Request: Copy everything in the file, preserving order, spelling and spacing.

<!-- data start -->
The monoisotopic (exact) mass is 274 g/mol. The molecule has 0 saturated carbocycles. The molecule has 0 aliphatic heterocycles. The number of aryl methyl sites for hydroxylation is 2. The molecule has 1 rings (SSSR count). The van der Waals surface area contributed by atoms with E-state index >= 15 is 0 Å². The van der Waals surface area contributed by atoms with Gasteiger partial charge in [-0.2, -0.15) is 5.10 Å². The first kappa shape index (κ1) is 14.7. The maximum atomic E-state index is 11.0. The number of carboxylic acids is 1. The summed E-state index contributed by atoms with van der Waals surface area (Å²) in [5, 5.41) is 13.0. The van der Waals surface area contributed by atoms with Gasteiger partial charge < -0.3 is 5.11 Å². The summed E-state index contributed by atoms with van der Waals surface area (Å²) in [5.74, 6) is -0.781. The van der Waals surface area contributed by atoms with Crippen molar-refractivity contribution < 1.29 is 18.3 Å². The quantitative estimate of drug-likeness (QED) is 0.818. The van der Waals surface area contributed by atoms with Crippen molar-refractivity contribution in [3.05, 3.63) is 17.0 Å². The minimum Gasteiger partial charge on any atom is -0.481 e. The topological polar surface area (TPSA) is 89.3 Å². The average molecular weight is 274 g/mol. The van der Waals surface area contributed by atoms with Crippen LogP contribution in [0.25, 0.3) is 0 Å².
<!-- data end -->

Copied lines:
The monoisotopic (exact) mass is 274 g/mol. The molecule has 0 saturated carbocycles. The molecule has 0 aliphatic heterocycles. The number of aryl methyl sites for hydroxylation is 2. The molecule has 1 rings (SSSR count). The van der Waals surface area contributed by atoms with E-state index >= 15 is 0 Å². The van der Waals surface area contributed by atoms with Gasteiger partial charge in [-0.2, -0.15) is 5.10 Å². The first kappa shape index (κ1) is 14.7. The maximum atomic E-state index is 11.0. The number of carboxylic acids is 1. The summed E-state index contributed by atoms with van der Waals surface area (Å²) in [5, 5.41) is 13.0. The van der Waals surface area contributed by atoms with Gasteiger partial charge < -0.3 is 5.11 Å². The summed E-state index contributed by atoms with van der Waals surface area (Å²) in [5.74, 6) is -0.781. The van der Waals surface area contributed by atoms with Crippen molar-refractivity contribution < 1.29 is 18.3 Å². The quantitative estimate of drug-likeness (QED) is 0.818. The van der Waals surface area contributed by atoms with Crippen molar-refractivity contribution in [3.05, 3.63) is 17.0 Å². The minimum Gasteiger partial charge on any atom is -0.481 e. The topological polar surface area (TPSA) is 89.3 Å². The average molecular weight is 274 g/mol. The van der Waals surface area contributed by atoms with Crippen LogP contribution in [0.25, 0.3) is 0 Å².